Senior mortgage managers at banks are relying in growing numbers on desktop software programs that allow them to check on the condition of their portfolios in minutes.
Some programs predict the likelihood of defaults and prepayments. Others also present guidelines for managers on how to handle defaults.
"Quickly and easily, they can identify the condition, composition, and performance of their portfolios," said John F. Walsh, president of RF Spectrum Decision Science Corp. in Oakland, Calif., a supplier of software that monitors large numbers of mortgages.
High-level executives do not have to wait for critical data to flow up from lower-level management or wait for a long spreadsheet to be printed out, said Mr. Walsh.
By using the software, a bank's chief credit officer, who might oversee 200,000 loans, can gain a sound understanding of the condition of the loans in about 20 minutes, said Douglas L. Bendt, president of Mortgage Risk Assessment Corp., Jersey City, another software supplier.
Mr. Walsh estimates that, on average, a senior manager can stay on top of his or her portfolio by reviewing it for about two hours a month.
A top executive with a major bank with two million loans would need about two hours to review the portfolio in a single sitting, said Mr. Bendt. But that is still much better than the several days it takes to simply obtain the details about a large portfolio from a mainframe computer before being able to analyze it, Mr. Bendt added. "That's not very good if you've got a credit policy committee meeting coming up in two days," he said.
The software the two companies provide enables executives to monitor and manage loans from origination to maturity.
For example, with a quick point-and-click of the mouse, a mortgage banker can know how many loans were put on the books by each origination channel, said Doc Baldwin, president of Baldwin Financial Corp. in Elizabeth, Colo. Mr. Baldwin plans to roll out a software program sometime in the fall.
These channels are usually branch banks, brokers, correspondents, homebuilders, internal calling rooms, the Internet, and wholesalers. "You are able to understand which channel is performing better and you can use that to your competitive advantage by providing incentives accordingly," Mr. Baldwin said.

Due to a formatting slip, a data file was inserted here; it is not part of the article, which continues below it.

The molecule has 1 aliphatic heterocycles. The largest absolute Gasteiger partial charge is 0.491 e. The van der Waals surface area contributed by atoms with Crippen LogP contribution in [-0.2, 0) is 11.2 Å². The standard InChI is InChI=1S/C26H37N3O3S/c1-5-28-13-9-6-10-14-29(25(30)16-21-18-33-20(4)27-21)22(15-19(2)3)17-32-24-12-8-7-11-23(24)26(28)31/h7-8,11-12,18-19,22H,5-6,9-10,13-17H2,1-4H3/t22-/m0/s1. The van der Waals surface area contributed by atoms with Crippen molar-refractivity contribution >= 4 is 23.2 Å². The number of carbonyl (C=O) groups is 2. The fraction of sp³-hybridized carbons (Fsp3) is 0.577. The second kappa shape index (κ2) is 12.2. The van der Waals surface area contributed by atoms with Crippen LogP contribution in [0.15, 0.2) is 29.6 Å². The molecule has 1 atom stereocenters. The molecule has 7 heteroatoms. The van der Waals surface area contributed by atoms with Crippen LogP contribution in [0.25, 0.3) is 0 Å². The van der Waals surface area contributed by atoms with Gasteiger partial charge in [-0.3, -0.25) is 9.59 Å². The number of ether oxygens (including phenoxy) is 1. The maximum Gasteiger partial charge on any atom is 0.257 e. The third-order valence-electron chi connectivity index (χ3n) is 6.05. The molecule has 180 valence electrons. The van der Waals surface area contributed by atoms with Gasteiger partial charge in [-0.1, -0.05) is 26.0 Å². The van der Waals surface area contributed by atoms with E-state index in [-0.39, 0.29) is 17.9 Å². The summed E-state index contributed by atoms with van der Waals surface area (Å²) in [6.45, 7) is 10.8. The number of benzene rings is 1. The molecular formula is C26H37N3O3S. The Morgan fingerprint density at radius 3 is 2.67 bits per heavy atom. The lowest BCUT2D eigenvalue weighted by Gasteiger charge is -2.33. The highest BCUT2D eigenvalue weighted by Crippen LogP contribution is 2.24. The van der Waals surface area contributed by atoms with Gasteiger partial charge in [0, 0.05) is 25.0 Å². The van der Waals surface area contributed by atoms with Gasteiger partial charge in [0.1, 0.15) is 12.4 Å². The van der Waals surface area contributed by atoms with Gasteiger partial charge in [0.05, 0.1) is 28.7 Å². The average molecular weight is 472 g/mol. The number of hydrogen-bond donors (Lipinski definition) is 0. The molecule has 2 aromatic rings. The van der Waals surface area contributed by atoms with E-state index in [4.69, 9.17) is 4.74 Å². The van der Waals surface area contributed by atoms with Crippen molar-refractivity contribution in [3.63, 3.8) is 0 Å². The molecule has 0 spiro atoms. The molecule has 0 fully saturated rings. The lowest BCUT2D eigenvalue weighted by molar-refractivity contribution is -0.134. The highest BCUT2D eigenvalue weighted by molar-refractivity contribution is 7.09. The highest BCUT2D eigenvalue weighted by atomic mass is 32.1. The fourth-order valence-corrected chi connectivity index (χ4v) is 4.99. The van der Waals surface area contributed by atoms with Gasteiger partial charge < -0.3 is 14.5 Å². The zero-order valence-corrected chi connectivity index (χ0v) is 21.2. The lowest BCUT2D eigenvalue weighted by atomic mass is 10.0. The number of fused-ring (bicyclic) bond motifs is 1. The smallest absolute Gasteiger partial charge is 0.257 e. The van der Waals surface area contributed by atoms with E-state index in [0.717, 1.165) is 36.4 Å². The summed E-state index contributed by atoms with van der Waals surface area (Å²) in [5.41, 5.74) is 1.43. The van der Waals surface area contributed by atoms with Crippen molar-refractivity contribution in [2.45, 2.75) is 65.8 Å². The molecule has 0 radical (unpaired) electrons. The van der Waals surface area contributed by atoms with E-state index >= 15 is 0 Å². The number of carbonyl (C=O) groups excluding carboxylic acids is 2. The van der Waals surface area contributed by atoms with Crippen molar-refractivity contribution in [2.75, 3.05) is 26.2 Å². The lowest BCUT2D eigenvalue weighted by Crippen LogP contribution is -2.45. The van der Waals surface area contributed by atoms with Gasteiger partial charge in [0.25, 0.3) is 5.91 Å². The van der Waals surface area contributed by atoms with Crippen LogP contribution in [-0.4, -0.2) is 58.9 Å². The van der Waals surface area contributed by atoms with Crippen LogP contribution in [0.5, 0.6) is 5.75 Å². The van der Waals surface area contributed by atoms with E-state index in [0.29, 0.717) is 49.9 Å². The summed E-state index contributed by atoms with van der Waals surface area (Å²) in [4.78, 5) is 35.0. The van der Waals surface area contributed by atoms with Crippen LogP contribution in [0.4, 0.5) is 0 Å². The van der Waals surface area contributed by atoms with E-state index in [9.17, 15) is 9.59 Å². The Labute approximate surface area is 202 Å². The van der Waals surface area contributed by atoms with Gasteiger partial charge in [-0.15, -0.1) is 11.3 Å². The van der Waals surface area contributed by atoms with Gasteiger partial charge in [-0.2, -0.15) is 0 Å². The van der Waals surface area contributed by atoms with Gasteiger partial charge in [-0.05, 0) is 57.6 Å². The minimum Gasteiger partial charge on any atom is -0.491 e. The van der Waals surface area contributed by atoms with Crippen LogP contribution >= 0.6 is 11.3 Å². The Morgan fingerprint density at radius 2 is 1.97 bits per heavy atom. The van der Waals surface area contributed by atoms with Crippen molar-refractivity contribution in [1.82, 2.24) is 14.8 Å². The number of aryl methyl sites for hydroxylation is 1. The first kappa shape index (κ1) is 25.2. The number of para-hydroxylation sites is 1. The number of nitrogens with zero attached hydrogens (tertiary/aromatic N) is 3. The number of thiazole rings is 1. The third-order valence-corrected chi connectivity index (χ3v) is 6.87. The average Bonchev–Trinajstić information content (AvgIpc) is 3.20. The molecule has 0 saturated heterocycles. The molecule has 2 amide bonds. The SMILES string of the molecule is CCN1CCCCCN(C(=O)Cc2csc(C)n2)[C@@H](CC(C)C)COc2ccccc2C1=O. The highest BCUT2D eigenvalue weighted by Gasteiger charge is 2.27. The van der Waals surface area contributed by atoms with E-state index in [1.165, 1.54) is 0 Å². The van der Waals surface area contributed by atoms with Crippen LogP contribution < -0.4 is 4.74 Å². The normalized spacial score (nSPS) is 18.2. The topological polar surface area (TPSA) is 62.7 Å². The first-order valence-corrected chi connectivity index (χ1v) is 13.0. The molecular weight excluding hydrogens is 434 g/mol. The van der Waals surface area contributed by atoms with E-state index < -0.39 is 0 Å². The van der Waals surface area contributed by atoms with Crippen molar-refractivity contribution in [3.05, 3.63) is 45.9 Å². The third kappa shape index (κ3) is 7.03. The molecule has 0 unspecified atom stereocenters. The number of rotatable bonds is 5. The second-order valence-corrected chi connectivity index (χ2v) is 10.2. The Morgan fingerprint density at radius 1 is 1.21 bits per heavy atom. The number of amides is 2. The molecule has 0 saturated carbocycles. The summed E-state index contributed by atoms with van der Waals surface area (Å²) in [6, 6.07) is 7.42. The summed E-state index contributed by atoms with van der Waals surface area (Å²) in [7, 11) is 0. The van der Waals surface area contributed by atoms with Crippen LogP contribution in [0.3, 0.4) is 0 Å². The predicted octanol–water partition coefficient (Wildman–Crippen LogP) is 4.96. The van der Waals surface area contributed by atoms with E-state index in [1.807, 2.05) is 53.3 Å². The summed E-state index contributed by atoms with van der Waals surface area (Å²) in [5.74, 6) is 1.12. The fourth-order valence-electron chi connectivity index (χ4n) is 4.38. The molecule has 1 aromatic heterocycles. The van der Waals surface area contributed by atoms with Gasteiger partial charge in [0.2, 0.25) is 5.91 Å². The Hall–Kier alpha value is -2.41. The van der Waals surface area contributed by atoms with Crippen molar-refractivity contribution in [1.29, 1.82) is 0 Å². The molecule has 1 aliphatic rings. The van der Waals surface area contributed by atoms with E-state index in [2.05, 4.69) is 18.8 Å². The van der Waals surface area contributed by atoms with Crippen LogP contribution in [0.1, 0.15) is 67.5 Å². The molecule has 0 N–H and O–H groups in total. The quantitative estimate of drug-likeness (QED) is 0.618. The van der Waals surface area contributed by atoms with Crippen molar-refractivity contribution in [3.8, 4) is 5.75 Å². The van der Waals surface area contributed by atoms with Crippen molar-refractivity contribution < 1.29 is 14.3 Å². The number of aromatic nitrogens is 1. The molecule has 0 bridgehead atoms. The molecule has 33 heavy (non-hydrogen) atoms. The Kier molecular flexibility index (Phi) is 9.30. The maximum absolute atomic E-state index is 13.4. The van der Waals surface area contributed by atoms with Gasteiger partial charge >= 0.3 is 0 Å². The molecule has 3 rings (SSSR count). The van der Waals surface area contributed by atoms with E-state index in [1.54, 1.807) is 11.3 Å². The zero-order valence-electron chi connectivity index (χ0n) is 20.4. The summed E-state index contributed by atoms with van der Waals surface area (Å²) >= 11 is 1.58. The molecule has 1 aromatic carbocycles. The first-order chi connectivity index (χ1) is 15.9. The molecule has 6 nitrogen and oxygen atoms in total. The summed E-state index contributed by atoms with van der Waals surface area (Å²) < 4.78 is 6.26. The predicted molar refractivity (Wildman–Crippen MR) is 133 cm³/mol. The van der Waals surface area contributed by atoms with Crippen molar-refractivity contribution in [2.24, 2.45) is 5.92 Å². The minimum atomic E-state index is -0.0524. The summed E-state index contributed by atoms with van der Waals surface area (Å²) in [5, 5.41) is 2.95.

Moreover, a broker who churns a bank's customers can be detected, added Mr. Walsh. "You may find that a broker is going back continuously to your clients and offering them refinancing," Mr. Walsh said.
He added that his programs give bankers information that might cause them to raise the underwriting standards of brokers who provide a disproportionate number of loans that default, or whose good credits are refinanced excessively.
Another characteristic that can be spotted quickly is the geographic dispersal of loans to determine if they are too concentrated.
"You can investigate geographic concentration by loan size or transaction type," said Mr. Bendt. "You can know the occupancy status -- owner-occupied or investment property, single family or condo -- and size of mortgage."
After learning this, bankers may decide to buy or sell certain mortgages to get their portfolios in better balance, Mr. Bendt added.
The software can also help a banker decide when to foreclose. "That still has to be a personal decision, but (the program) has a foreclosure calculator," said Mr. Bendt.